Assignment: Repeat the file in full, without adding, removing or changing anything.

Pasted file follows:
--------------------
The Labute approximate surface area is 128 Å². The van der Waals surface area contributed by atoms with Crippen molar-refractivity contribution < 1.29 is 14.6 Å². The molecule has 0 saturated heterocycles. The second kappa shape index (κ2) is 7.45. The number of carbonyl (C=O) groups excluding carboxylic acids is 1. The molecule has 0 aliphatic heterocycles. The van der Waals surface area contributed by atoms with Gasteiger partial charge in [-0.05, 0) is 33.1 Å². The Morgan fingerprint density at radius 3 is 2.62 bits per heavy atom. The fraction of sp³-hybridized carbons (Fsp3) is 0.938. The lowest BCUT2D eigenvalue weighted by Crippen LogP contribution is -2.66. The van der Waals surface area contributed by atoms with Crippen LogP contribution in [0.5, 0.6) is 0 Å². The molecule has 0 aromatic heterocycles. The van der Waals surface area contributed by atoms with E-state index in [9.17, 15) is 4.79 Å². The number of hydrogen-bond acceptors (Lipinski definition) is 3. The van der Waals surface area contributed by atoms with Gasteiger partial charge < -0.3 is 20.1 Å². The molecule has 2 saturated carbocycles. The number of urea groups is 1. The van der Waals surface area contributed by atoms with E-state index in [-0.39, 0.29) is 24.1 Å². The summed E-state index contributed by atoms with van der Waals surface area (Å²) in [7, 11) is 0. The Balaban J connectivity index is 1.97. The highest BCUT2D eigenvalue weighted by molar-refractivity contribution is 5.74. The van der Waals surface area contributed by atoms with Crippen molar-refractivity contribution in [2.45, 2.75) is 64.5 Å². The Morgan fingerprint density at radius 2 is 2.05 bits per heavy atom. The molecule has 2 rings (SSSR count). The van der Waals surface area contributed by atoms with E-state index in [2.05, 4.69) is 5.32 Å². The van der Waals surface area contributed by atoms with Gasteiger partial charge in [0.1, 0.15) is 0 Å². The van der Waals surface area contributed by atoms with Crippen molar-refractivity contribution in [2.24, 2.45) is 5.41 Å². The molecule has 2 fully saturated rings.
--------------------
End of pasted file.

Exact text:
The Labute approximate surface area is 128 Å². The van der Waals surface area contributed by atoms with Crippen molar-refractivity contribution < 1.29 is 14.6 Å². The molecule has 0 saturated heterocycles. The second kappa shape index (κ2) is 7.45. The number of carbonyl (C=O) groups excluding carboxylic acids is 1. The molecule has 0 aliphatic heterocycles. The van der Waals surface area contributed by atoms with Gasteiger partial charge in [-0.05, 0) is 33.1 Å². The Morgan fingerprint density at radius 3 is 2.62 bits per heavy atom. The fraction of sp³-hybridized carbons (Fsp3) is 0.938. The lowest BCUT2D eigenvalue weighted by Crippen LogP contribution is -2.66. The van der Waals surface area contributed by atoms with Crippen LogP contribution in [0.5, 0.6) is 0 Å². The molecule has 0 aromatic heterocycles. The van der Waals surface area contributed by atoms with E-state index in [9.17, 15) is 4.79 Å². The number of hydrogen-bond acceptors (Lipinski definition) is 3. The van der Waals surface area contributed by atoms with Gasteiger partial charge < -0.3 is 20.1 Å². The molecule has 2 saturated carbocycles. The number of urea groups is 1. The van der Waals surface area contributed by atoms with E-state index in [-0.39, 0.29) is 24.1 Å². The summed E-state index contributed by atoms with van der Waals surface area (Å²) in [7, 11) is 0. The Balaban J connectivity index is 1.97. The highest BCUT2D eigenvalue weighted by molar-refractivity contribution is 5.74. The van der Waals surface area contributed by atoms with Crippen molar-refractivity contribution in [2.45, 2.75) is 64.5 Å². The Morgan fingerprint density at radius 2 is 2.05 bits per heavy atom. The molecule has 2 rings (SSSR count). The van der Waals surface area contributed by atoms with E-state index in [2.05, 4.69) is 5.32 Å². The van der Waals surface area contributed by atoms with Gasteiger partial charge in [0.1, 0.15) is 0 Å². The van der Waals surface area contributed by atoms with Crippen molar-refractivity contribution in [2.24, 2.45) is 5.41 Å². The molecule has 2 fully saturated rings.